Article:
CICERO, N.Y.(NCC News) — Body cameras are becoming more common on a police officer’s uniform. Recent national events such as the death of George Floyd and accounts of police brutality have increased the need for transparency between the police and the public.
Body cameras serve as unbiased storytellers of police interactions. The device records and saves every interaction the police has with people. From neighborly disputes to shootings, the device is another source for the public to see what transpired.
Here in Central New York, more police departments are implementing a body camera program. The Cicero Police Department is the most recent department to require officers to wear body cameras. The move towards transparency has introduced a lot of new equipment from when he first started according to Cicero Chief of Police Steve Rotunno.
“When I started 32 years ago, we had a patrol car, a radar, and a radio in our cars and now today we have in car cameras, we have body cameras, and we have radars, so on and so forth so our job is everchanging and transparency is one of my number one goals for the police department,” Rotunno said.
The body camera program started in early April for the Cicero Police Department. The officers received 10 cameras and went through training on how and when to use them. The officer must turn on their cameras at the start of every interaction and turn them off once the interaction is over. The device is plugged in and the recordings are uploaded when the officer returns to the precinct. These recordings help review citizen complaints with more information according to Cicero Officer Ashley Smith.
“If we have nothing to hide, there’s no reason why a police officer cannot wear a camera while conducting their duty,” she said. “If anybody has any questions, if anyone files a complaint, chief can literally go right into the database, look up the date, the time of the incident, what the incident was, and go through the body cam footage”
The Cicero Police Department is just one of several departments in Onondaga County to have body cameras. The Syracuse Police Department has all 220 officers outfitted with body cameras, in contrast to the 16 officers in 2018. The public expects police officers to wear body cameras, especially being in one of the most authoritative positions in society, Syracuse Police Department’s Public Information Officer Sergeant Malinowski explains.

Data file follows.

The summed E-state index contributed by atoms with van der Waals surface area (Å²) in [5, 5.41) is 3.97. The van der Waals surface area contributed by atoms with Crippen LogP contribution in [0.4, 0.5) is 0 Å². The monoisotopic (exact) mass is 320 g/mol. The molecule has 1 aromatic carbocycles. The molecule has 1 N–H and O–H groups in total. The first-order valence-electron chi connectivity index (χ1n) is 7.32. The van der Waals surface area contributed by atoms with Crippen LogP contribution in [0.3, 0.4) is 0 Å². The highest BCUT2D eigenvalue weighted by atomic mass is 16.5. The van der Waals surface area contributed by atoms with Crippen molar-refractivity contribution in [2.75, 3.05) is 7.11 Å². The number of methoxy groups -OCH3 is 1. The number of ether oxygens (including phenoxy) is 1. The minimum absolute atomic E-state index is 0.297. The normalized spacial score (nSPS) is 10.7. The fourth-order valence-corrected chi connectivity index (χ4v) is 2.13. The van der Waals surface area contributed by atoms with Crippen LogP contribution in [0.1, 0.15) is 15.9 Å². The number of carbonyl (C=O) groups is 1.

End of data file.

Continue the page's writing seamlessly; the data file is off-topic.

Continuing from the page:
“We do get a lot of authority, when it comes to this job, so it’s understandable that the public also wants to hold us to the highest standard and I think that we should,” he said. “As the men and women in police work, we should rise to that high level and should be the best we can for the public and if these cameras instill confidence in the police department here, its something that we’re definitely able to get behind.”
The body cameras are also used to help investigate citizen complaints. The Syracuse Police Department receives around 100 complaints a year. The Syracuse Citizen Review Board and the Syracuse Police Department investigate these complaints with the footage from the body cameras. However, the public should know the body cameras are just one part of the investigation Malinowski said.
“We have to review all available cameras, look at things from different angles, speak to witnesses, speak to the suspects, speak to the police officers,” he said. “That’s how you determine the full picture. Just because something may look a certain way on a body camera, understand that’s just from a certain angle that necessarily does not mean that’s how the incident transpired.”
The Syracuse Citizen Review Board is independent from the Syracuse Police Department. They conduct their own investigation of complaints and make suggestions to the department, such as recording interviews with police officers about complaints. They also believe the body cameras are only one part of the investigation according to primary investigator and Administrator Ranette Releford.
“The body camera footage is that middle ground. I do not say that it is the only thing you should look at,” she said. “You should still ask the questions to the complainent and you should still ask the questions to the officer because we want to know what the mind state of each during the incidents.”
Body cameras are a way for police to improve transparency with the public. But that is only a part of the solution said Releford.
“I can’t say that its just all about transparency, but its about transparency and accountability,” she said. “Even if we’re being transparent, we still need to hold people accountable. And if not, then you’re just saying something to acknowledge it but what are you going to do about it in order to fix it”
As for the next department to implement cameras, the Onondaga County Legislature approved a $3 million budget for a body camera program for the Onondaga County Sheriffs Department. The budget was approved on May 4, and the search for a vendor to provide the 224 body cameras and the 67 vehicle cameras is underway County Executive Ryan McMahon said.